Fairways: Dead or alive?
By Hans Kersting, Golf Professional
Friday, December 8th, 2017

We are in the time of year where many golf courses are changing colors.

I’m not only referring to the trees, but also to the grass. Back in late October, golf courses routinely do their maintenance work in preparation for the winter months ahead.

With the upcoming cooler weather, golf courses are forced to answer a simple question. Would you rather your fairways appear dead, or alive?

These days, it is common for many golf courses to over seed their fairways in October, that way they can present green carpet-like fairways during the winter months.

The golf courses look beautiful, and quite frankly, it helps clubs sell memberships to prospects.

As beautiful as these green fairways appear, I am not a fan of the over-seeding look at golf courses. If given the choice between perfectly manicured fairways in the winter, or dormant fairways, I prefer dormant.

Perhaps I prefer dormant fairways because that’s what I grew up playing on. My home state of New Mexico can get awfully cold in the winter, and I still have great memories of watching my golf ball bound down the firm, yellow grass.

The look of the grass just seemed to go with the crispness in the air.

I also love the contrast between the green tee boxes, the yellow fairways and the green putting surfaces. It looks cool because it doesn’t look perfect.

I play better when a golf course has gone dormant because my depth perception improves. It’s easier for me to see where the fairway ends, and the green begins.

Most golfers, on the other hand, tend to prefer a more manicured look of green fairways during the winter months. The grass is easier to hit from, and it just looks prettier.

However, this look does not come cheap. Over seeding is very expensive.

Show me a perfectly manicured golf course in January, and I’ll show you a line of people ready to purchase a membership to play.

A beautiful aspect of golf is that no two swings are exactly alike.

It is fitting that no two golf courses should look exactly alike, either. Whether you prefer the perfect look and feel of the green winter grass, or you prefer the yellow dormant grass, just make sure you take time to appreciate the beauty of each.

Walk slowly and enjoy the crispness in the air. That’s what I’ll be doing until the weather warms up again.

At that time, I’ll imagine being back in New Mexico on those dormant fairways waiting for that first blade of green grass to appear.
That’s when I know that everything is perfect.

About the author

Hans Kersting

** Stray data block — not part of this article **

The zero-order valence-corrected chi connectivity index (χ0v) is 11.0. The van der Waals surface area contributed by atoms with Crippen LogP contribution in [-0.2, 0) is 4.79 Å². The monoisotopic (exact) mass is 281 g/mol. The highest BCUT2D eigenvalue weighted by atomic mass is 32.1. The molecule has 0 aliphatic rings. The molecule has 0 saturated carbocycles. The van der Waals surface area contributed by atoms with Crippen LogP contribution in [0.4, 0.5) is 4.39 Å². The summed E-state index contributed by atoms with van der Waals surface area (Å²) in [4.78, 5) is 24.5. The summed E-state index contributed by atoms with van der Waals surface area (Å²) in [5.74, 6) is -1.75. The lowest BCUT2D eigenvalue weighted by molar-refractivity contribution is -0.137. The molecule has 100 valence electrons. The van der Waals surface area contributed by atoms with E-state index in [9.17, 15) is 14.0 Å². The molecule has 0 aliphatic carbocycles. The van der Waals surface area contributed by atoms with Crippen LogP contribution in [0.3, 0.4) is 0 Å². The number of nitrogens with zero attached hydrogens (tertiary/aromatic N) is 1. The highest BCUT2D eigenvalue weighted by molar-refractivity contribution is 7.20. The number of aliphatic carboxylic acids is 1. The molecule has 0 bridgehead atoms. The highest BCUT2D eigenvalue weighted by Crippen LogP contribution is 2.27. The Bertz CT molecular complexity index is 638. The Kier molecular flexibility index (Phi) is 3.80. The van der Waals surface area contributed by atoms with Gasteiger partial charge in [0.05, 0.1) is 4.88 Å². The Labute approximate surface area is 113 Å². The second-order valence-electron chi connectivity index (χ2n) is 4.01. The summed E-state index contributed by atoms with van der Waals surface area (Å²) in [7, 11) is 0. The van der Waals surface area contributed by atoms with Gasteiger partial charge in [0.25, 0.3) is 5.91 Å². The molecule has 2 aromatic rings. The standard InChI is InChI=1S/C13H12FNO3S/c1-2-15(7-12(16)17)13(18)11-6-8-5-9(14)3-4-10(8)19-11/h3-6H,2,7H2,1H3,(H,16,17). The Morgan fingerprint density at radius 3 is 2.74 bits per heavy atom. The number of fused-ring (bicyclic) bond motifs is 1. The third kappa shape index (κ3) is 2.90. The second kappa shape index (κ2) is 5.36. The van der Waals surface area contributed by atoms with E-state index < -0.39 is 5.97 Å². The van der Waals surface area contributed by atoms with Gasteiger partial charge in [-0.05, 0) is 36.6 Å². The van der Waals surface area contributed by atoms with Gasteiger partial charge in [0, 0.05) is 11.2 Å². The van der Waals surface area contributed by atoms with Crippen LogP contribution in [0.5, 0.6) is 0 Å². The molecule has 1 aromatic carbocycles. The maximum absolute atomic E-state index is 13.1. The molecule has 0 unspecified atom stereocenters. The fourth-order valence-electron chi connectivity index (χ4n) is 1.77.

Hans Kersting, Golf Professional

Fairways: Dead or alive?

We are in the time of year where many golf courses are changing colors.

I’m not only referring to the trees, but also to the grass. Back in late October, golf courses routinely do their maintenance work in preparation for the winter months ahead.

With the upcoming cooler weather, golf courses are forced to answer a simple question. Would you rather your fairways appear dead, or alive?

These days, it is common for many golf courses to over seed their fairways in October, that way they can present green carpet-like fairways during the winter months.

The golf courses look beautiful, and quite frankly, it helps clubs sell memberships to prospects.

As beautiful as these green fairways appear, I am not a fan of the over-seeding look at golf courses. If given the choice between perfectly manicured fairways in the winter, or dormant fairways, I prefer dormant.

Perhaps I prefer dormant fairways because that’s what I grew up playing on. My home state of New Mexico can get awfully cold in the winter, and I still have great memories of watching my golf ball bound down the firm, yellow grass.

The look of the grass just seemed to go with the crispness in the air.

I also love the contrast between the green tee boxes, the yellow fairways and the green putting surfaces. It looks cool because it doesn’t look perfect.

I play better when a golf course has gone dormant because my depth perception improves. It’s easier for me to see where the fairway ends, and the green begins.

Most golfers, on the other hand, tend to prefer a more manicured look of green fairways during the winter months. The grass is easier to hit from, and it just looks prettier.

However, this look does not come cheap. Over seeding is very expensive.

Show me a perfectly manicured golf course in January, and I’ll show you a line of people ready to purchase a membership to play.

A beautiful aspect of golf is that no two swings are exactly alike.

It is fitting that no two golf courses should look exactly alike, either. Whether you prefer the perfect look and feel of the green winter grass, or you prefer the yellow dormant grass, just make sure you take time to appreciate the beauty of each.

Walk slowly and enjoy the crispness in the air. That’s what I’ll be doing until the weather warms up again.

At that time, I’ll imagine being back in New Mexico on those dormant fairways waiting for that first blade of green grass to appear.
That’s when I know that everything is perfect.